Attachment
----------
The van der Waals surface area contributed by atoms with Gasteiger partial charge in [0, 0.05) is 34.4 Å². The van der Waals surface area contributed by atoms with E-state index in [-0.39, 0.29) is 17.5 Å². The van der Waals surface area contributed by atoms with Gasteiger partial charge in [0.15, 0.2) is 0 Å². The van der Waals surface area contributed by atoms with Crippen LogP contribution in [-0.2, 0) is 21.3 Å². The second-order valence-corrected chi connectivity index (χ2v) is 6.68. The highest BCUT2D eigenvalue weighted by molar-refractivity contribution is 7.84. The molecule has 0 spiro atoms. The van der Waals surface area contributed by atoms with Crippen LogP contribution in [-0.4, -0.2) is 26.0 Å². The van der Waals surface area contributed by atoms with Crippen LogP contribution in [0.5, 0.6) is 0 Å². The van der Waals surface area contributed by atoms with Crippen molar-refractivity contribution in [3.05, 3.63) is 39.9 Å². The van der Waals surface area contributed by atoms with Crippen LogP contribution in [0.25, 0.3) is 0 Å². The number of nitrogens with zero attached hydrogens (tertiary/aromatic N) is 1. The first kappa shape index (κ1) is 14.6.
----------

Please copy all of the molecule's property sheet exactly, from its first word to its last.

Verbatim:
The van der Waals surface area contributed by atoms with Gasteiger partial charge in [0, 0.05) is 34.4 Å². The van der Waals surface area contributed by atoms with E-state index in [-0.39, 0.29) is 17.5 Å². The van der Waals surface area contributed by atoms with Gasteiger partial charge in [0.15, 0.2) is 0 Å². The van der Waals surface area contributed by atoms with Crippen LogP contribution in [-0.2, 0) is 21.3 Å². The second-order valence-corrected chi connectivity index (χ2v) is 6.68. The highest BCUT2D eigenvalue weighted by molar-refractivity contribution is 7.84. The molecule has 0 spiro atoms. The van der Waals surface area contributed by atoms with Crippen LogP contribution in [-0.4, -0.2) is 26.0 Å². The van der Waals surface area contributed by atoms with Crippen LogP contribution in [0.5, 0.6) is 0 Å². The van der Waals surface area contributed by atoms with Crippen molar-refractivity contribution in [3.05, 3.63) is 39.9 Å². The van der Waals surface area contributed by atoms with Crippen LogP contribution in [0.25, 0.3) is 0 Å². The number of nitrogens with zero attached hydrogens (tertiary/aromatic N) is 1. The first kappa shape index (κ1) is 14.6.